Those training for elite sports events need to see themselves competing, before they even get there. It's important that they see themselves as peers with the athletes they have been inspired by.
Do elite athletes question their ability? Possibly in moments of exhaustion, maybe when they haven’t attained the heat time they’d aimed for, maybe when they feel they didn’t get the race result that justified the hard work they’d put in. But ultimately, at that high level in sport, they know mindset is key; they know it’s taking the learnings from that moment and moving on. High performing athletes see themselves on the podium; leaders before they are leaders, see themselves in their seat in the boardroom; speakers see themselves on that stage. Mindset is everything to uplevel your new normal.
How to change your ‘normal’ setting
So, if we want change in our life, or something has happened to change our circumstances, what can we do to ensure we’re embracing the ‘new’ normal?
Five key steps:
- Change the way you think about what you want
How are you thinking about your dream? Do you feel it’s unobtainable and if so, why? Get curious about the nature of your thoughts and challenge them. Reframe them so that they move you forward towards your goal.
- A dream is a goal with a date on it.
Most people don’t plan to fail, they fail to plan and if you fall into this camp, your dream will remain just that – a dream. If you have a burning desire to achieve something, put a date on it and map out the steps to achieving it. You can then get an enormous sense of achievement when you tick those steps off one by one.
- Visualisation is key to an expect success mindset
The subconscious mind cannot tell the difference between a real or a vividly imagined event and that’s why visualisation is key – we can build a mental movie, using all five of our senses – whereby we see ourselves achieving our goal. We then replay it again and again and that new level of success will feel completely normal to us.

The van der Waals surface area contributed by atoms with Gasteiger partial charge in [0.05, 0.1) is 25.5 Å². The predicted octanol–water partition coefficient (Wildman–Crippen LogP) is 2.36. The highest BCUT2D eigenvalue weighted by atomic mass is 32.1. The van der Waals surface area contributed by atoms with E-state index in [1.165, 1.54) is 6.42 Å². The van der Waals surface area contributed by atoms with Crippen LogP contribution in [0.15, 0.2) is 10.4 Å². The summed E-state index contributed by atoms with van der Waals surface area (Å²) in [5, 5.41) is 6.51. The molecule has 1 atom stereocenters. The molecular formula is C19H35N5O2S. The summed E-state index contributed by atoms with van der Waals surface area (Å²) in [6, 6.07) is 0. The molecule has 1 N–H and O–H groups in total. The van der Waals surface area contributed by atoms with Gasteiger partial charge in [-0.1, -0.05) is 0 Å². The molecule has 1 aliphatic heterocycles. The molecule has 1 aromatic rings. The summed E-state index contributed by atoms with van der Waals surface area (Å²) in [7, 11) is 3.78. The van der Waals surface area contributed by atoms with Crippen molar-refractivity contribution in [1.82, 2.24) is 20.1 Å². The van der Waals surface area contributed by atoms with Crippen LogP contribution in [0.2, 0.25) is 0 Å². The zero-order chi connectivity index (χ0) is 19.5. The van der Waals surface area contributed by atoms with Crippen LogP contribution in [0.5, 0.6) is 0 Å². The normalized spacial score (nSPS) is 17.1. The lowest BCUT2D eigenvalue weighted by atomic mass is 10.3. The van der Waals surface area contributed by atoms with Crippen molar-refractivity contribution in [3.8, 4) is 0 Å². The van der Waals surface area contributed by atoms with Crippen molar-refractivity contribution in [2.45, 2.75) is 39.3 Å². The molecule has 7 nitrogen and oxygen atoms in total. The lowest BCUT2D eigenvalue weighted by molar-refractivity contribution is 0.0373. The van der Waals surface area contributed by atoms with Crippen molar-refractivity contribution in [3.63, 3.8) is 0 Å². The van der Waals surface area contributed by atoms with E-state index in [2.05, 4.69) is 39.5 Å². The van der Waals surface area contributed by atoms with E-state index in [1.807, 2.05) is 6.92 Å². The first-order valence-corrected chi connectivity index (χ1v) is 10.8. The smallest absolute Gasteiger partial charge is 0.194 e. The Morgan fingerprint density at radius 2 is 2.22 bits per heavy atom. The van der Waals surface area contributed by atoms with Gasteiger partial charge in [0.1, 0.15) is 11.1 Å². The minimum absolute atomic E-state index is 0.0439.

- Assumptive affirmations
Assumptive affirmations are a vital piece of the jigsaw to our achievements. Twice-daily mantras repeated out loud – maybe after your teeth cleaning ritual – will programme your brain with the confidence and self-belief that your ambition is achievable. The affirmations should be assumptive because the brain doesn’t like cognitive dissonance so therefore, because it is teleologically-focused – i.e. it is end-goal orientated, the brain will do all it can to make what you have said, become your reality. It’s powerful stuff and keeps you on track.
- Know you’re worthy of success
No matter what has gone before you in your life and no matter what people may have told you which has led to your self-limiting beliefs, you can reinvent yourself for success. You can do this by using all of the above steps and by working on your self-esteem - knowing you are worthy, that no one deserves it any more than you do. Note down your achievements in a Success Journal and read back through them should you have a shocker of a day – those journal entries serve to remind you what you’re capable of!
Changing your habits, changing your future
Does working on your mindset and being consciously aware of the nature of your thoughts 100% guarantee success? No. But does it stack the cards in your favour - yes. It also means that in defeat, you are more able, over time, to pick yourself up and learn from that experience and to continue to build your knowledge and experience to move forward.
British Olympic Taekwondo athlete Jade Jones, having twice won Gold before, was hoping to be the first British woman to win three Golds in Taekwondo in consecutive Olympic Games. However, she admits she allowed the pressure to get to her and was defeated at the first hurdle in the Tokyo Olympic Games. Not having family and friends to cheer her on, due to the changing pandemic rules, she said she didn't have them there to push her out of the fear zone: “I didn’t switch into attack mode, I stayed in scared mode.” Jones will take this experience and learn from it because I believe getting to this standard in sport requires mindset work. Rather than blame outside influences, she took it on the chin, knowing what went wrong and therefore knows the work she can do on the nature of her thoughts. A winning mindset.
Muhammed Ali knew he was the greatest – he didn’t wait for the facts to catch up, he just knew it. Because of that utter self-belief, the facts did catch up. The same can be true for all of us.
Think about what you want and know that you are worthy of happiness and great things in your life. Start cranking up your Mental Thermostat today!